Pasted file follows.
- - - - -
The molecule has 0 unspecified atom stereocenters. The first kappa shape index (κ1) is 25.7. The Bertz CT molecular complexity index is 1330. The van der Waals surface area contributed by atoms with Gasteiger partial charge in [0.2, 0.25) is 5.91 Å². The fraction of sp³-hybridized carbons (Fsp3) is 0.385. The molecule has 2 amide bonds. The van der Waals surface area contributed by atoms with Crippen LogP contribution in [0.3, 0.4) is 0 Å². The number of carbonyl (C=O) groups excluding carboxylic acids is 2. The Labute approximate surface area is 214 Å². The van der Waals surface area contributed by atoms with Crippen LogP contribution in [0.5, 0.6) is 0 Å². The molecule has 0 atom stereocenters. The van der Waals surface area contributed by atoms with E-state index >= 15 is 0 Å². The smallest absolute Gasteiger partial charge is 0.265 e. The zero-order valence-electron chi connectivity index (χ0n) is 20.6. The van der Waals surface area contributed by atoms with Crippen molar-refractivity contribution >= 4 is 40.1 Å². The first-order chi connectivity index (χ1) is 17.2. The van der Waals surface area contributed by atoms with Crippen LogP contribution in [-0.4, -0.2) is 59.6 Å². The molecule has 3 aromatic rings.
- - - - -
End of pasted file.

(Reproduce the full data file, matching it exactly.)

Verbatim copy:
The molecule has 0 unspecified atom stereocenters. The first kappa shape index (κ1) is 25.7. The Bertz CT molecular complexity index is 1330. The van der Waals surface area contributed by atoms with Gasteiger partial charge in [0.2, 0.25) is 5.91 Å². The fraction of sp³-hybridized carbons (Fsp3) is 0.385. The molecule has 2 amide bonds. The van der Waals surface area contributed by atoms with Crippen LogP contribution in [0.3, 0.4) is 0 Å². The number of carbonyl (C=O) groups excluding carboxylic acids is 2. The Labute approximate surface area is 214 Å². The van der Waals surface area contributed by atoms with Crippen LogP contribution in [0.5, 0.6) is 0 Å². The molecule has 0 atom stereocenters. The van der Waals surface area contributed by atoms with E-state index >= 15 is 0 Å². The smallest absolute Gasteiger partial charge is 0.265 e. The zero-order valence-electron chi connectivity index (χ0n) is 20.6. The van der Waals surface area contributed by atoms with Crippen molar-refractivity contribution >= 4 is 40.1 Å². The first-order chi connectivity index (χ1) is 17.2. The van der Waals surface area contributed by atoms with Crippen LogP contribution in [-0.4, -0.2) is 59.6 Å². The molecule has 3 aromatic rings.